This is a really unique movie.  It’s kind of a parody of James Bond movies, but at the same time it’s also a pretty serious action movie.  For the first 45 minutes or so, the tone wasn’t working for me at all.  But then the movie got more and more fun, and by the end I was loving it.

The Kingsman is a secret service organization.  The members are all named after members of King Arthur’s knights – the trainer is even named Merlin.  Their headquarters is a tailor shop on Savile Row, because even when fighting for your life and saving the world, a spy should look and act like a gentleman.

The movie mostly focuses on Eggsy, a young troublemaker whose father was a kingsman.  Years ago his father was killed saving the life of fellow agent Harry Hart (Colin Firth), and Harry recruits Eggsy to join the service.  The training program is over-the-top ridiculous, involving things like their room suddenly filling up with water while they sleep.  They have only a minute to figure out how to escape or they’ll be drowned.  Another exercise involves them jumping out of a plane and one of them doesn’t have a parachute.

While Eggsy is being trained, internet billionaire Richmond Valentine (Samuel L. Jackson) is threatening to unleash something that will kill like 99% of Earth’s population.  Jackson speaks in a weird lisp that was kind of off putting at first, but it grew on me.  Valentine has a henchwoman with mechanical legs loaded with machetes, which is just awesome.

As the movie gets closer to the climax, it gets crazy.  I couldn’t believe how far it was going, and it was hilarious.  I won’t spoil it, but just wait until the sequence in the church.  It brought the house down at the screening I attended.

Overall I liked the movie.  It took a while to get enjoyable for me, but the last half hour or so more than made up for the weaknesses in the first half.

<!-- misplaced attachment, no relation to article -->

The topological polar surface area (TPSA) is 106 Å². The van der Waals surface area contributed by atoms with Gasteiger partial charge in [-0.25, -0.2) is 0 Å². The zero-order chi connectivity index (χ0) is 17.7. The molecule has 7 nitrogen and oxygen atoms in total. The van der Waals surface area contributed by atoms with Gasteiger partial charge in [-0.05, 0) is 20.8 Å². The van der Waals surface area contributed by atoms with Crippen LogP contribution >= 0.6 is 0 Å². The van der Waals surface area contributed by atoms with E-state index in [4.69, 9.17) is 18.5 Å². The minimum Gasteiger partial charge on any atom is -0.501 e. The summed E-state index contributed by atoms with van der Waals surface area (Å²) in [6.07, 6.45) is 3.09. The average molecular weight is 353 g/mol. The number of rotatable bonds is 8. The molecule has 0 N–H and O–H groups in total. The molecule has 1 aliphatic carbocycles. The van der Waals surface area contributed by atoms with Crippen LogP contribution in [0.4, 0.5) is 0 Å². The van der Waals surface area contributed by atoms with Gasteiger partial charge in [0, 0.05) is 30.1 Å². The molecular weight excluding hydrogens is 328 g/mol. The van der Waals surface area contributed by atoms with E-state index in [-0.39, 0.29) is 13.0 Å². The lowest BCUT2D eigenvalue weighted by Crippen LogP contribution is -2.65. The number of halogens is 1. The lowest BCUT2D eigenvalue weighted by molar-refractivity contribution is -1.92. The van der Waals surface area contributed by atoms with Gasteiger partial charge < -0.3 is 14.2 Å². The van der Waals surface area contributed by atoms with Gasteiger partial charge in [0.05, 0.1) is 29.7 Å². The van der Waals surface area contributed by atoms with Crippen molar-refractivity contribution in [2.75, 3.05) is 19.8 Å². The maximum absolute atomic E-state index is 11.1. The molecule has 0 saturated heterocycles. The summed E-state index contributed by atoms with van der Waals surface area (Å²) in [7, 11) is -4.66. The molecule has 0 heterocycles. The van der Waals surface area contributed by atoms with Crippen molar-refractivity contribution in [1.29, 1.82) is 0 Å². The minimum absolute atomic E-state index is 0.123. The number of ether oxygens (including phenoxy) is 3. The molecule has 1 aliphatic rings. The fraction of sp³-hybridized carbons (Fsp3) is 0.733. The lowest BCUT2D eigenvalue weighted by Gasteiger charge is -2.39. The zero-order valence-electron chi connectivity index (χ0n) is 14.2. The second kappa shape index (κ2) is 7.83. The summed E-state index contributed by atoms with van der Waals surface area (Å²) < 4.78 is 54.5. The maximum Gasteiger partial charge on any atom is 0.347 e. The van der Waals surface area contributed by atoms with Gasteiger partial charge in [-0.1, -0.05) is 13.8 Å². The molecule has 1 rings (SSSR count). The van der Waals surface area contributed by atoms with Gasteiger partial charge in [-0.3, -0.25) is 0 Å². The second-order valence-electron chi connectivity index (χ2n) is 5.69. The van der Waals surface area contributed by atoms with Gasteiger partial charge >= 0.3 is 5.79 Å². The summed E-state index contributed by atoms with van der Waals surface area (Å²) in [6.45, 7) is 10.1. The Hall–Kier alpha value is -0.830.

50 Shades of Grey - 1 1/2 stars

I admit I had reservations going in.  I haven’t read the book, but I heard that this series started out as Twilight fan fiction.  Two reasons to worry right there.

This is the story of how Anastasia, a virginal college student, begins a very messed up relationship with Christian Grey.  Christian is rich, good looking, runs his own company, and he’s also into BDSM.  Rather than date women, he likes to just have kinky bondage sex with them.  Since Anastasia hasn’t even had sex before, this is a big eye opener for her.

There isn’t much story here.  The screenwriter doesn’t sweat the details.  We don’t learn anything about Christian’s business or how he got so successful.  We don’t know much about Anastasia’s friends or family.  Even the two main characters aren’t developed very well.  The dialogue is bad and the characters’ motivations make no sense.

At times, the story did interest me.  It is interesting seeing Anastasia get more self confidence and stand up to Christian.  And I was curious to see where their relationships would go.  But I got tired of them having the same conversations over and over again.  She keeps asking why they can’t have a normal relationship, and all he’ll tell her is that that’s what he’s into.

This could have been an interesting story if it was written better.  But most of the time I was just bored.  Some of the lines were unintentionally funny, and even the 50 Shades fans who were there laughed quite a bit.  This movie is critic proof, meaning the people who want to see it will go no matter what I say.  But if you’re not a fan and you’re just curious, don’t bother.